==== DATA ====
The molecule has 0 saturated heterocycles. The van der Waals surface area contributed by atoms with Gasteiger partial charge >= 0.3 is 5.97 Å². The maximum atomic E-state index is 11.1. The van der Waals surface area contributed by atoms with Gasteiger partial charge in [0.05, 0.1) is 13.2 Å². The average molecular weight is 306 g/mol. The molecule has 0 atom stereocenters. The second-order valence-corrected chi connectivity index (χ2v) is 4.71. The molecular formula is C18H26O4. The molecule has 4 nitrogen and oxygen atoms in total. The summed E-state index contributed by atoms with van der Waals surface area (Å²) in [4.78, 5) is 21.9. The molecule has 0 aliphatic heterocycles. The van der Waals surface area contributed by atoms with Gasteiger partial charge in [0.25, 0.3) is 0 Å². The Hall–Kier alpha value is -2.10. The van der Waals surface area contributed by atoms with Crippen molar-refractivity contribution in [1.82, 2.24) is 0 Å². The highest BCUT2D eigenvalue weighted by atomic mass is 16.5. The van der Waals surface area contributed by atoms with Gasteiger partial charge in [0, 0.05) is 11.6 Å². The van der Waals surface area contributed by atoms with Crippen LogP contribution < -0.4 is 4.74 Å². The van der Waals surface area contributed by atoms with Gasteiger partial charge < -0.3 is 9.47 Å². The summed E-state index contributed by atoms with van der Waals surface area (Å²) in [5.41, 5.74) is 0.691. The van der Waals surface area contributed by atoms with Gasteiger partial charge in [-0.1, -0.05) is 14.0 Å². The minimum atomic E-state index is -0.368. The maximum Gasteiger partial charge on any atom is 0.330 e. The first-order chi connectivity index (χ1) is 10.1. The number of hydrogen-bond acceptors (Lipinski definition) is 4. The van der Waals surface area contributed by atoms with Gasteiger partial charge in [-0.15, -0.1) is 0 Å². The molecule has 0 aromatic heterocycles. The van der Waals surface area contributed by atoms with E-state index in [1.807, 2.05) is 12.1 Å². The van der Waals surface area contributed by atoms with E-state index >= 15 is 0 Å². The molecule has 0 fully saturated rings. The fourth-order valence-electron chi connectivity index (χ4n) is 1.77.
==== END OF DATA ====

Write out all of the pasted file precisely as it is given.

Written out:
The molecule has 0 saturated heterocycles. The van der Waals surface area contributed by atoms with Gasteiger partial charge >= 0.3 is 5.97 Å². The maximum atomic E-state index is 11.1. The van der Waals surface area contributed by atoms with Gasteiger partial charge in [0.05, 0.1) is 13.2 Å². The average molecular weight is 306 g/mol. The molecule has 0 atom stereocenters. The second-order valence-corrected chi connectivity index (χ2v) is 4.71. The molecular formula is C18H26O4. The molecule has 4 nitrogen and oxygen atoms in total. The summed E-state index contributed by atoms with van der Waals surface area (Å²) in [4.78, 5) is 21.9. The molecule has 0 aliphatic heterocycles. The van der Waals surface area contributed by atoms with Gasteiger partial charge in [0.25, 0.3) is 0 Å². The Hall–Kier alpha value is -2.10. The van der Waals surface area contributed by atoms with Crippen molar-refractivity contribution in [1.82, 2.24) is 0 Å². The highest BCUT2D eigenvalue weighted by atomic mass is 16.5. The van der Waals surface area contributed by atoms with Gasteiger partial charge in [0, 0.05) is 11.6 Å². The van der Waals surface area contributed by atoms with Crippen LogP contribution < -0.4 is 4.74 Å². The van der Waals surface area contributed by atoms with Gasteiger partial charge < -0.3 is 9.47 Å². The summed E-state index contributed by atoms with van der Waals surface area (Å²) in [5.41, 5.74) is 0.691. The van der Waals surface area contributed by atoms with Gasteiger partial charge in [-0.1, -0.05) is 14.0 Å². The minimum atomic E-state index is -0.368. The maximum Gasteiger partial charge on any atom is 0.330 e. The first-order chi connectivity index (χ1) is 10.1. The number of hydrogen-bond acceptors (Lipinski definition) is 4. The van der Waals surface area contributed by atoms with Gasteiger partial charge in [-0.15, -0.1) is 0 Å². The molecule has 0 aromatic heterocycles. The van der Waals surface area contributed by atoms with E-state index in [1.807, 2.05) is 12.1 Å². The van der Waals surface area contributed by atoms with E-state index >= 15 is 0 Å². The molecule has 0 fully saturated rings. The fourth-order valence-electron chi connectivity index (χ4n) is 1.77.